In Ethan Frome by Edith Wharton, how does the imagery describing Ethan's property mirror his own appearance?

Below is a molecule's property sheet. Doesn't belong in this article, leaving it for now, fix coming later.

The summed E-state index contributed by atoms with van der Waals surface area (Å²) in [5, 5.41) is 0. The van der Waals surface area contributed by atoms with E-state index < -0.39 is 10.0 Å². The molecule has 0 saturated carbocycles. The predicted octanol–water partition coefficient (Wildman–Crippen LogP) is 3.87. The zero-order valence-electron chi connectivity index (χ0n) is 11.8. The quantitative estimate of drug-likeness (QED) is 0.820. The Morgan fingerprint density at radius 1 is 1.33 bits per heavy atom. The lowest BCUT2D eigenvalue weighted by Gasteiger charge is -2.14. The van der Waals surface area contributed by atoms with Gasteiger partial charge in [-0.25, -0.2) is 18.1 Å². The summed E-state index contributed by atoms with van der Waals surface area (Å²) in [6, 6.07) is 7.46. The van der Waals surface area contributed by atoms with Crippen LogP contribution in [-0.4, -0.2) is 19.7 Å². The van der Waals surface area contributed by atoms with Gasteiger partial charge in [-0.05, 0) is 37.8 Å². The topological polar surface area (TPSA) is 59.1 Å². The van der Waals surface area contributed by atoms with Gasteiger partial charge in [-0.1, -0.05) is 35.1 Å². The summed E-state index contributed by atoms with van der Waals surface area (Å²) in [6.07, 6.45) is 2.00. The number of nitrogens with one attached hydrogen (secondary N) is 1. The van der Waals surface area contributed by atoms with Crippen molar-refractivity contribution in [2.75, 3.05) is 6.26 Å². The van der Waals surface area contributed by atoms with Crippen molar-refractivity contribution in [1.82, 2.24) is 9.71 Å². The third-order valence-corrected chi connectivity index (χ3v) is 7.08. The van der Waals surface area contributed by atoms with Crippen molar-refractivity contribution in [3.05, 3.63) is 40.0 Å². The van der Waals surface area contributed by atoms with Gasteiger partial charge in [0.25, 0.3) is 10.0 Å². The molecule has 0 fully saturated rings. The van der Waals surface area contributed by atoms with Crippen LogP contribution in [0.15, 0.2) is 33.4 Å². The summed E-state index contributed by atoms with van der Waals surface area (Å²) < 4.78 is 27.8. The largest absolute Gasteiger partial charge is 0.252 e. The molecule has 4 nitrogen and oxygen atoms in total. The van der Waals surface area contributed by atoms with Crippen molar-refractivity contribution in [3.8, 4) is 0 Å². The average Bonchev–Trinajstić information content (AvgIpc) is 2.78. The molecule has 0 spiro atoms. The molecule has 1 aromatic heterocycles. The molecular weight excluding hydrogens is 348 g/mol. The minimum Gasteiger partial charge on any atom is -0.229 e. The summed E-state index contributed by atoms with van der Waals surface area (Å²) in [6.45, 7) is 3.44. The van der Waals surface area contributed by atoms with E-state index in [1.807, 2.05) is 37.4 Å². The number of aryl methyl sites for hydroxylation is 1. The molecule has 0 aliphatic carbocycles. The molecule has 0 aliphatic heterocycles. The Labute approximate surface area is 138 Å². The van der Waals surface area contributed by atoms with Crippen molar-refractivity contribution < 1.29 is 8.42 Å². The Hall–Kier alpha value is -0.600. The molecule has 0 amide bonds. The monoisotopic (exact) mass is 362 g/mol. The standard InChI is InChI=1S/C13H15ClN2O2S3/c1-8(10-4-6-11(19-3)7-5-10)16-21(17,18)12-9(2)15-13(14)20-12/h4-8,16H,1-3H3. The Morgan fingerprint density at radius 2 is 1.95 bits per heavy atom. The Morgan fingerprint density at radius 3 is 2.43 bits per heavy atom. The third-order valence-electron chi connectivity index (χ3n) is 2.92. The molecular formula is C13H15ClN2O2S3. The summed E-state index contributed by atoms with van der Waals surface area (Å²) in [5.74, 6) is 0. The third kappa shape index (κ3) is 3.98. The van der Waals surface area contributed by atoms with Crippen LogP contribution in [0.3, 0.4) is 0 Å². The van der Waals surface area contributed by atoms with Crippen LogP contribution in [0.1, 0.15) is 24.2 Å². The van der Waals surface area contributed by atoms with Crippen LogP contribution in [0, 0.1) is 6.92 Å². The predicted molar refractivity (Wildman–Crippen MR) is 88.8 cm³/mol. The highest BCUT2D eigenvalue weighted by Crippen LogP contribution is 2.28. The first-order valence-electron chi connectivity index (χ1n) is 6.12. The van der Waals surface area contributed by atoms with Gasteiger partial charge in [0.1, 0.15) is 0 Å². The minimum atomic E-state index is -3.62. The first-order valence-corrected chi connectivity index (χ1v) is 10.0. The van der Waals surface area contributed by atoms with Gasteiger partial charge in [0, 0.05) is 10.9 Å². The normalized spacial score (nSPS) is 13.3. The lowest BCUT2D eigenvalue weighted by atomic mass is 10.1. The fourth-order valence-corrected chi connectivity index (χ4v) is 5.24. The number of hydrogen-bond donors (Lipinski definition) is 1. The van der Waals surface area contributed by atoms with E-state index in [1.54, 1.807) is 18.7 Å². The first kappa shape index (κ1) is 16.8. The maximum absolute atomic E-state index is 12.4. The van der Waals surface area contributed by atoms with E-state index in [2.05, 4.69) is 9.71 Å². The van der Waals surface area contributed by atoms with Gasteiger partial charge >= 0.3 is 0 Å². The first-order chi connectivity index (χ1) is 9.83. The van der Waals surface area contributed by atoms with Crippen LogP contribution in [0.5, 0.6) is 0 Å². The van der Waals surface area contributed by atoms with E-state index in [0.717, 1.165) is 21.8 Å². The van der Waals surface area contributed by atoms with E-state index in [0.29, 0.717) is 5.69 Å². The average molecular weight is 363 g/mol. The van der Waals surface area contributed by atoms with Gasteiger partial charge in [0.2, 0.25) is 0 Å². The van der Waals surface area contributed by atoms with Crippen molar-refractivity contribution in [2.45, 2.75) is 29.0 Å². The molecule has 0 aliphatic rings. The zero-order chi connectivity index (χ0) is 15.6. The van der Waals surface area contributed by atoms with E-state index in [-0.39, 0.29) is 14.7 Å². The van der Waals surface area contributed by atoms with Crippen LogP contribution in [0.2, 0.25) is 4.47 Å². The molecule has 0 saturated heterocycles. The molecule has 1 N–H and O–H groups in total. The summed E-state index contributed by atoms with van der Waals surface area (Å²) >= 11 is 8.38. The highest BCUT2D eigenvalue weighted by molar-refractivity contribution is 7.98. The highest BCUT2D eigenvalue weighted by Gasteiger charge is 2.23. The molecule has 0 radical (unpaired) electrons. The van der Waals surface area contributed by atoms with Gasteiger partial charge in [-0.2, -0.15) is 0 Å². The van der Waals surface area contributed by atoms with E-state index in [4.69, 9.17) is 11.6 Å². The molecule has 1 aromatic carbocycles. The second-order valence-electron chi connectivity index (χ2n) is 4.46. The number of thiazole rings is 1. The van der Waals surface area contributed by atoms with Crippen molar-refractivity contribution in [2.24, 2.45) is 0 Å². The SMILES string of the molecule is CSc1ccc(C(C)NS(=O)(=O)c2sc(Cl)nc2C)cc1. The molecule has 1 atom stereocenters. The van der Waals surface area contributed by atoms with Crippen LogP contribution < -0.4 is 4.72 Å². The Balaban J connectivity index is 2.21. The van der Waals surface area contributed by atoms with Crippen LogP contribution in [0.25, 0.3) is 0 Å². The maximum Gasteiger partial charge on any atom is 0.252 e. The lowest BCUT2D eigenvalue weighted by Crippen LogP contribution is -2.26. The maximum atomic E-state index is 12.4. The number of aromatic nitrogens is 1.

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The narrator of Ethan Frome notes the "unusually forlorn and stunted look" of Ethan Frome's house after the narrator passes an orchard of withered apple trees (page 8). The narrator says that the house developed a shrunken look because it lost its "L," the addition built perpendicular to the main house. He says that "it is certain that the 'L' rather than the house itself seems to be the centre, the actual hearth-stone of the New England farm," and he sees "in the diminished dwelling the image of his [Ethan's] own shrunken body" (page 8). Ethan Frome had to take down the "L" of the house, and so his house has a shrunken and cold look to it that signifies that it has seen better times. In the same way, Ethan's body has become shrunken and lame. The missing "L" is similar to Ethan's lame leg. The narrator says of Ethan, "he was so stiffened and grizzled that I took him for an old man and was surprised to hear that he was not more than fifty-two" (page 1). Like his house, Ethan looks aged and well past his prime, and his body has shrunk and become far less robust than it formerly was. 

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